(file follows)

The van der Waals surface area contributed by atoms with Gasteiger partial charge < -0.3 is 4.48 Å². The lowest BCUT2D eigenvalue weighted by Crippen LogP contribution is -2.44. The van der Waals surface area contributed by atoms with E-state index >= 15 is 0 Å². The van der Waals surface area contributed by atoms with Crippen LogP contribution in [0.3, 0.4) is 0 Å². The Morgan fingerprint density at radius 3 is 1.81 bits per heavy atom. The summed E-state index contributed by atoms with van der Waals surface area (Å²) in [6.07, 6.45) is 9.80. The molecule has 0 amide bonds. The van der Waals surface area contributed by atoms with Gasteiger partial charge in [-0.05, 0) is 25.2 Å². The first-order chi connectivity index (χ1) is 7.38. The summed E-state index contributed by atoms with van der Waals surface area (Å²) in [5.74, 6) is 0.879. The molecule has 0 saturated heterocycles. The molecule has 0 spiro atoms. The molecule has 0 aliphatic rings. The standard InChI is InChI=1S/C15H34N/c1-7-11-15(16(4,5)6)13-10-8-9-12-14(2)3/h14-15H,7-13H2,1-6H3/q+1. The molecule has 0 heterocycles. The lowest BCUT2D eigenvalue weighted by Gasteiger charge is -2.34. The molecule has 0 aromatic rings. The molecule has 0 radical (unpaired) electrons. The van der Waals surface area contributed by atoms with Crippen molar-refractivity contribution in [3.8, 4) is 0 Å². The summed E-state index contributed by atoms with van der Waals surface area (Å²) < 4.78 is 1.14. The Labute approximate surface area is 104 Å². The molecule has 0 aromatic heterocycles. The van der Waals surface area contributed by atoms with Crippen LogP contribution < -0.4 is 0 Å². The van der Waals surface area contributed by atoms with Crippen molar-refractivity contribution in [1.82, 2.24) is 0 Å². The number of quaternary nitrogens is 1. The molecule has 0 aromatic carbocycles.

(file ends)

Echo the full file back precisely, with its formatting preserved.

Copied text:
The van der Waals surface area contributed by atoms with Gasteiger partial charge < -0.3 is 4.48 Å². The lowest BCUT2D eigenvalue weighted by Crippen LogP contribution is -2.44. The van der Waals surface area contributed by atoms with E-state index >= 15 is 0 Å². The van der Waals surface area contributed by atoms with Crippen LogP contribution in [0.3, 0.4) is 0 Å². The Morgan fingerprint density at radius 3 is 1.81 bits per heavy atom. The summed E-state index contributed by atoms with van der Waals surface area (Å²) in [6.07, 6.45) is 9.80. The molecule has 0 amide bonds. The van der Waals surface area contributed by atoms with Gasteiger partial charge in [-0.05, 0) is 25.2 Å². The first-order chi connectivity index (χ1) is 7.38. The summed E-state index contributed by atoms with van der Waals surface area (Å²) in [5.74, 6) is 0.879. The molecule has 0 saturated heterocycles. The molecule has 0 spiro atoms. The molecule has 0 aliphatic rings. The standard InChI is InChI=1S/C15H34N/c1-7-11-15(16(4,5)6)13-10-8-9-12-14(2)3/h14-15H,7-13H2,1-6H3/q+1. The molecule has 0 heterocycles. The lowest BCUT2D eigenvalue weighted by Gasteiger charge is -2.34. The molecule has 0 aromatic rings. The molecule has 0 radical (unpaired) electrons. The van der Waals surface area contributed by atoms with Crippen molar-refractivity contribution in [3.8, 4) is 0 Å². The summed E-state index contributed by atoms with van der Waals surface area (Å²) < 4.78 is 1.14. The Labute approximate surface area is 104 Å². The molecule has 0 aromatic heterocycles. The van der Waals surface area contributed by atoms with Crippen LogP contribution < -0.4 is 0 Å². The van der Waals surface area contributed by atoms with Crippen molar-refractivity contribution in [1.82, 2.24) is 0 Å². The number of quaternary nitrogens is 1. The molecule has 0 aromatic carbocycles.